Research Links Phthalates to Mental Development and Weak Bones

Research Links Phthalates to Mental Development and Weak Bones

Phthalates are yet another set of hormone-mimicking chemicals that are used in many household products including: shampoo, makeup, perfumes, air fresheners, bibs, teethers, inflatable toys, vinyl flooring, IV tubing, insect repellant and much more.  We recently learned that even medication capsules are encased in a phthalate-based polymer and can deliver high doses of phthalates as well.

Phthalates are shockingly pervasive.  According to USA Today phthalates were found in of all 163 babies tested in a 2008 study.  Most babies tested positive for exposure to seven different types of phthalates!  Babies are at high risk because they develop so quickly.  They eat, breath and metabolize more than adults, so even minute exposures can have an extreme effect.

Phthalates have been implicated in decreased mental development in girls.  Simple Steps (a resource of NRDC) reviewed a study by researchers at Mount Sinai Children’s Medical Health Center.  They found that newborn girls whose mothers have high levels of phthalates contained in plastics show markedly lower levels of attention and alertness than newborn boys of similar mothers.

They have also been linked to the softening of bones in developing young bodies.  Environmental Health News (EHN) explains that a study published in the Journal of Cellular Biochemistry in which phthalates were found to provoke DNA damage that can lead to bone cell death in mouse cells.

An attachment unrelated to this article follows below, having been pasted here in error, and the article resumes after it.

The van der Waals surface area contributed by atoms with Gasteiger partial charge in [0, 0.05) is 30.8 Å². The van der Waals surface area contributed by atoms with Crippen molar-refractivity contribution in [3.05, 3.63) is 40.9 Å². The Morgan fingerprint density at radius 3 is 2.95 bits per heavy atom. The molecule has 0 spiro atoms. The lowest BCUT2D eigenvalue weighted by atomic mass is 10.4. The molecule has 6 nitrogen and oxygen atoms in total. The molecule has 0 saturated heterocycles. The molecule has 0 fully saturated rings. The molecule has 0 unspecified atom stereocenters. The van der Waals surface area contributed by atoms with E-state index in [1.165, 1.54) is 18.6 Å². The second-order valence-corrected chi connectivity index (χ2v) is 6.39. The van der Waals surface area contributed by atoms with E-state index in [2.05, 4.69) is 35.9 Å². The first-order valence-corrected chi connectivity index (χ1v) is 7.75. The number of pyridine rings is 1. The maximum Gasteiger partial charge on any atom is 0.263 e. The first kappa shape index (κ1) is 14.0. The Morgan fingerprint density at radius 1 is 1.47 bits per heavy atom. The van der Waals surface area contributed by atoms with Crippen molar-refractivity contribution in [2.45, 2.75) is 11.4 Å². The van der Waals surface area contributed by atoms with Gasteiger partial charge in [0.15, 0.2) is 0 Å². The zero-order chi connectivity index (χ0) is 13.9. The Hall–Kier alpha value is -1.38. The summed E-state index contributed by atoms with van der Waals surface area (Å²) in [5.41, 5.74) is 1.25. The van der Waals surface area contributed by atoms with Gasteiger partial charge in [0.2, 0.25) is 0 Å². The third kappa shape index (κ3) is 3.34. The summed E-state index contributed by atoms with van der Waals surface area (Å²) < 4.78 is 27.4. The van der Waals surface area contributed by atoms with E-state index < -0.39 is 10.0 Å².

“This study shows how a low-dose exposure to two types of commonly found phthalates has a profound effect on bone cells. Based on the results, long-term exposure to phthalates could have devastating effects on developing bones in young bodies and accelerate deterioration in aging bones.  Estrogen deficiency is responsible for a number of bone diseases such as osteoporosis.  For this reason, many are concerned about the effects of phthalate exposure on bone health.”

While the law recently passed by Congress bans phthalates in children’s products, it doesn’t prohibit their use in IV tubing, vinyl flooring and many other household products.  Avoiding phthalates in pregnant mothers and babies is most important and we’ll talk about how to do that in an upcoming post.

Alicia Voorhies

Alicia Voorhies began her career as an RN with a specialty in developmental disabilities, autism spectrum, seizure and behavioral disorders. She spent most of her nursing career as a Director of Nursing for a non-profit organization that focuses on caring for people with developmental disabilities in a home-based setting.

Note: This Perspectives Blog post is written by a guest blogger of The opinions expressed on this post do not necessarily reflect the opinions of Dr. Greene or, and as such we are not responsible for the accuracy of the information supplied. View the license for this post.

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